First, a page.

In the early years of his career, he emphasized that Hungary’s closest allies were the United States, NATO, and West European countries, while intentionally distancing Hungary, and himself, from Russia and other post-Soviet states. However, over three decades in politics, Orbán has shifted his attitude toward and relationship with Russia.

In 2009, Orbán paid a friendly public visit to Saint Petersburg to meet with Putin and “get to know him” for the first time. Just before he was reelected as premier in 2010, members of Orbán’s inner circle reportedly visited Moscow to strengthen business and political ties between the two countries.

A rail employee removes the portrait of Vladimir Lenin formerly hanging in the Záhony train station. (Courtesy of author)

Following his reelection, Orbán displayed a markedly friendlier approach to Russia. Initially, Fidesz dubbed its policy an “eastern opening,” not explicitly mentioning Moscow. However, according to reporting by Hungarian investigative outlet Direkt36, Orbán and his allies saw a closer alliance with Moscow — and Putin — as a way of bettering Fidesz’s standing both domestically and globally.

“Orbán’s power and popularity depend on his relationship with Russia,” said Szabolcs Panyi, an investigative journalist at Direkt36 who has long worked on Orbán’s ties to Russia.

This manifested itself in softer rhetoric towards Moscow and greater animus toward the “West.” Where before, the USSR was the great adversary against which Orbán united his base, he now increasingly accused Brussels of coming for Hungary. “We refused to be dictated by Vienna in 1989 as well,” he said in a speech in 2011. “Nor will we let anyone dictate us from Brussels or from anywhere else.”

The most distinct turning point in Orbán’s stance on Russia came on January 14, 2014, when he announced — from Moscow, accompanied by Putin — that Hungary would acquire a nuclear power plant from Russia with the support of a €10 billion loan from that country, to be paid off over thirty years.

The eight years since then have only seen the further entanglement of Russian and Hungarian business, political, and security interests. Hungary has become a hub for Russian intelligence activity in Europe, and Orbán’s is the only executive in the EU that has not quit International Investment Bank, known as the Russian government’s “trojan horse.”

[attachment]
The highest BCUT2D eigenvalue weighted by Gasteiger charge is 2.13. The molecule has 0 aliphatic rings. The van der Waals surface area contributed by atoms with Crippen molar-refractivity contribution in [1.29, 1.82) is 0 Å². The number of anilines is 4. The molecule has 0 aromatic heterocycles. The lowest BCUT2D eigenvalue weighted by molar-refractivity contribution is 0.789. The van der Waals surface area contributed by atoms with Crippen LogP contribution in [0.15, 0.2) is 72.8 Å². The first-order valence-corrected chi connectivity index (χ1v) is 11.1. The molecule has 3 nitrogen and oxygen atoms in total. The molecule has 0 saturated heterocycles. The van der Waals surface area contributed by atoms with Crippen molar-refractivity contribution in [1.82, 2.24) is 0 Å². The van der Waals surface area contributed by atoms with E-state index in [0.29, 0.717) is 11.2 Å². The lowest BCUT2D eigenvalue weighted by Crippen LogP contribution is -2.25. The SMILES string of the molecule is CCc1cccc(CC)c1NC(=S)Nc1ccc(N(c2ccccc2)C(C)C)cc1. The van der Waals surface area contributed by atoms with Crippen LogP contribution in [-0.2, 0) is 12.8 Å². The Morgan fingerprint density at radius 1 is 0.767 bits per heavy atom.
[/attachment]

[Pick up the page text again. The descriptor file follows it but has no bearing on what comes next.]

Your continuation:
This relationship has trickled down even to the metro cars purchased by Budapest in 2017. According to reporting by Hungarian outlets, Russian officials were involved in mobilizing against the city’s young transport minister to sideline him and usher through a €200 million deal to buy used Russian railcars. Despite better deals offering more up-to-date technology, the city — under pressure from interests linked to Orbán and his party — purchased the Russian cars for its M3 metro line. They have malfunctioned since being put into operation.

Ties with Putin have also enabled Orbán to ensure low-price energy for households via Russia’s state-owned Gazprom, also helping him inspire a more favorable view toward the Kremlin among his supporters.

Just three weeks before the Russian invasion of Ukraine, Putin hosted Orbán in Moscow, where the Hungarian leader requested, among many things, an expansion of his country’s fifteen-year contract with Gazprom amid rising energy prices in Europe.

Orbán and his government maintained this pro-Russia stance as Russian troops massed on Ukraine’s borders this winter and through the first weeks of the war. State-run channels — which investigative journalist Szabolcs Panyi says are essentially propaganda for Orbán’s government — echoed Russian claims, among others, that Russia was clearing Ukraine of Nazis.

However, as public sentiment turned in favor of Ukrainians and the April 3 election neared, Orbán and his followers were forced to fall in line, both with the people of Hungary, who mobilized widespread support for Ukrainian refugees, and with their European counterparts.